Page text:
Rhonda Ridiculousroomie- Roommates are often hit or miss. And sometimes they can both be good. You don’t want to be best friends with your roommate, or else you won’t branch out and meet other people. You obviously don’t want to be enemies, because well, that just sucks. The most important thing when it comes to rooming with someone is respect. Respect the other person, respect their stuff, and respect their space. Some roommates will want to cuddle and chat before bed; others will turn of the light and start snoring. A little understanding and flexibility go a long way. Within the first week, you should go over sleeping patterns, class times, food/allergy/minifridge shenanigans, boyfriend statuses, pet peeves, and anything else you feel is relevant and important. It makes sense to get that over with early on so you can all start off on a good foot.

Pamela Pleaselikeme- Insecurity is about as abundant as the plethora of sparkling MacBook Pros in the freshman dorms. In fact, more so. Everyone is no one, everyone is new, and everyone wants to make friends. Everyone is in the same incredibly uncomfortable and socially awkward yet exciting boat. But there are many people, especially girls, who get too desperate. They want to feel comfortable and safe as soon as possible so they become pleasers. Pleasers are fakers. Fakers don’t make good friends. And as for being a pleaser, beware! Upperclassmen guys, especially, will take advantage of that in a not so pleasant way. You don’t want to find yourself in this situation, or even very near it.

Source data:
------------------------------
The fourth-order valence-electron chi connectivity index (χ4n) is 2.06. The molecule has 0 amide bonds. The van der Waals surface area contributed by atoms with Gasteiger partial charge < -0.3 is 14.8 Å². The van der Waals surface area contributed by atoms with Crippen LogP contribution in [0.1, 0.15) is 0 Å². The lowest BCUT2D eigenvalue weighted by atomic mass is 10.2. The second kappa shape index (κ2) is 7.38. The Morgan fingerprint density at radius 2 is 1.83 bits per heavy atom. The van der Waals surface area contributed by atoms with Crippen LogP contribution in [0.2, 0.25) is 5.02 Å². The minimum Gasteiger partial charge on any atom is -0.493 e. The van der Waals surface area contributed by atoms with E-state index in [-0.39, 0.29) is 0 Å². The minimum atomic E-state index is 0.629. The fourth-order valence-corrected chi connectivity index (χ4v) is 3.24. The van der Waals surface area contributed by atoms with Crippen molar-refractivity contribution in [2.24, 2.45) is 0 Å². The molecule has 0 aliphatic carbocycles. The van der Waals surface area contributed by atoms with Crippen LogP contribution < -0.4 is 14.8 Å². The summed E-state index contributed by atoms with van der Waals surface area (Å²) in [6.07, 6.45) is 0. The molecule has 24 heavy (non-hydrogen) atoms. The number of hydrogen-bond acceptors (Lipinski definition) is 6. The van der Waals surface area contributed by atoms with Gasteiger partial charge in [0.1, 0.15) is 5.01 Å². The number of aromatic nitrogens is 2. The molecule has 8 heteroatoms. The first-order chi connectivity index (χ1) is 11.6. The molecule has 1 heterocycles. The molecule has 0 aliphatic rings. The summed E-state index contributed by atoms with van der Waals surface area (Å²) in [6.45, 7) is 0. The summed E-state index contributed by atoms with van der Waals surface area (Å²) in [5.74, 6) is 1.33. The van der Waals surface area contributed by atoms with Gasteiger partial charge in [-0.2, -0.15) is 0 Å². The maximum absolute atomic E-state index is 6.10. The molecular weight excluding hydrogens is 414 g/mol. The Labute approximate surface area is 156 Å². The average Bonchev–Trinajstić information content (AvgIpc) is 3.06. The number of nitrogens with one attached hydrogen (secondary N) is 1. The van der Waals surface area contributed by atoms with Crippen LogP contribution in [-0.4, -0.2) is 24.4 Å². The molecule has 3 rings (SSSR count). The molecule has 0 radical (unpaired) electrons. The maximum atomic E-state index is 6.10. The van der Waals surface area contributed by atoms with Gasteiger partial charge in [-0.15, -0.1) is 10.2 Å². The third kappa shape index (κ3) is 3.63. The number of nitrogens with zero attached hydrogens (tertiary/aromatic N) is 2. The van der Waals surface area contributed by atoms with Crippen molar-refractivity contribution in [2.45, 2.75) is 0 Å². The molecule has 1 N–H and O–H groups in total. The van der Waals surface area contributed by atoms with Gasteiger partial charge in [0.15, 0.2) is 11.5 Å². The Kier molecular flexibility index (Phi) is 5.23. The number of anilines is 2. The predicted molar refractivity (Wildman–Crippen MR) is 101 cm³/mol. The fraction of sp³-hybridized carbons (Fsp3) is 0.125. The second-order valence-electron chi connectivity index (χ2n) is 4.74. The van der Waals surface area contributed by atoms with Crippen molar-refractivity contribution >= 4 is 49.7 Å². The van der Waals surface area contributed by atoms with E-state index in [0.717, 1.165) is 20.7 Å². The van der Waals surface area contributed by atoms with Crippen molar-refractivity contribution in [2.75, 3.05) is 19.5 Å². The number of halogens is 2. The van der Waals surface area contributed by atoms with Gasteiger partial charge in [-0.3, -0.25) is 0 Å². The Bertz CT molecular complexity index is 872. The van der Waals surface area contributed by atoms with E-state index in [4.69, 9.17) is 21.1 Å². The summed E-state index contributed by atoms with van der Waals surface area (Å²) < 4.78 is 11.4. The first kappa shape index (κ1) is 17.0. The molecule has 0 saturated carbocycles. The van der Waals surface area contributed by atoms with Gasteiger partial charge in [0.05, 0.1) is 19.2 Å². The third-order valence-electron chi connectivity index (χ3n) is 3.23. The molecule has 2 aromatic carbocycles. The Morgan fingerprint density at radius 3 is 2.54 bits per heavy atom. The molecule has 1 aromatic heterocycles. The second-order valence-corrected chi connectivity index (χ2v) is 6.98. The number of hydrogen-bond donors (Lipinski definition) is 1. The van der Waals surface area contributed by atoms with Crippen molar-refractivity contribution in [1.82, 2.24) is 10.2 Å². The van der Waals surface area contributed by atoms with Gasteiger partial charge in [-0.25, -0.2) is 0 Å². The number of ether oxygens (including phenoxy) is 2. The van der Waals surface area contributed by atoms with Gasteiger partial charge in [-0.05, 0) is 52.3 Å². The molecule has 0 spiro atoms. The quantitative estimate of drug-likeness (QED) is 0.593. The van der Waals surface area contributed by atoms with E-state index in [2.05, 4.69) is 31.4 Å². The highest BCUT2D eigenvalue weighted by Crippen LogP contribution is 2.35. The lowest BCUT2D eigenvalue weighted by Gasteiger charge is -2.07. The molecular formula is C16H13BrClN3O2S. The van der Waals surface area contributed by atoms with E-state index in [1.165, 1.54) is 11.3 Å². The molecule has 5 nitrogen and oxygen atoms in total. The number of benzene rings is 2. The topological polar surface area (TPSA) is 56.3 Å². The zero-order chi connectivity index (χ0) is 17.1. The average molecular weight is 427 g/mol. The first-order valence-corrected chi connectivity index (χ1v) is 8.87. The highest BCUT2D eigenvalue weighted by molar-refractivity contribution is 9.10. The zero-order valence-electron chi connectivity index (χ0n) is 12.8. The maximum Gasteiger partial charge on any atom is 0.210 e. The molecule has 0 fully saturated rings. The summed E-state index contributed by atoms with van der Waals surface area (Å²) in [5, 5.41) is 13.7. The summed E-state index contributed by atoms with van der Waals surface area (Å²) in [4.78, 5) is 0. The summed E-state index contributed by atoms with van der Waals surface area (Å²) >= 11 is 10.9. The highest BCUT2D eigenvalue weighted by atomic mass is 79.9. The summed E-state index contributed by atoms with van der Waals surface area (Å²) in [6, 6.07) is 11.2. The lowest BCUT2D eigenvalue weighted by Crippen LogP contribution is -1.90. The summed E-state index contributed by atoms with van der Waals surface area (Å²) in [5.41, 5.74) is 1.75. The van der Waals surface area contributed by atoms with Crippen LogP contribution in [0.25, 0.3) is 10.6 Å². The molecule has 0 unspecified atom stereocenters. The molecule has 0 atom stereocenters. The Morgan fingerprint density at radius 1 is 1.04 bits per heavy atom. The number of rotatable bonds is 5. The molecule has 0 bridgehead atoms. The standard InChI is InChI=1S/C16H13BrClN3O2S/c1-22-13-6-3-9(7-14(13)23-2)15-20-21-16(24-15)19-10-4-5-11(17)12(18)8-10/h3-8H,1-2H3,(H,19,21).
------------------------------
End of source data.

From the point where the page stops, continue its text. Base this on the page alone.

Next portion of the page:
Annie Alcoholic- There is an unbelievable amount of substance use in college. Duh. There always has been and there always will be. It’s part of the whole shebang. Often it’s the people who have experimented a little before college, that are just fine. It’s usually the people who didn’t touch anything before, and weren’t exposed to substances, that are suddenly surrounded by it and become overwhelmed. They become “intoxicated” by the whole scene and lose track of their priorities. Parties are often the best way to meet people and network, so they should not be avoided. But remember, if you ever feel totally unsafe or sketched out, it’s just not worth it. You have to think about the long term. Am I having enough fun to make this worth whatever may occur? If so, awesome! Stay, be safe, and enjoy yourself. If not, find your buddies and head home. If you’re far, most schools have an escort service of which you can take advantage.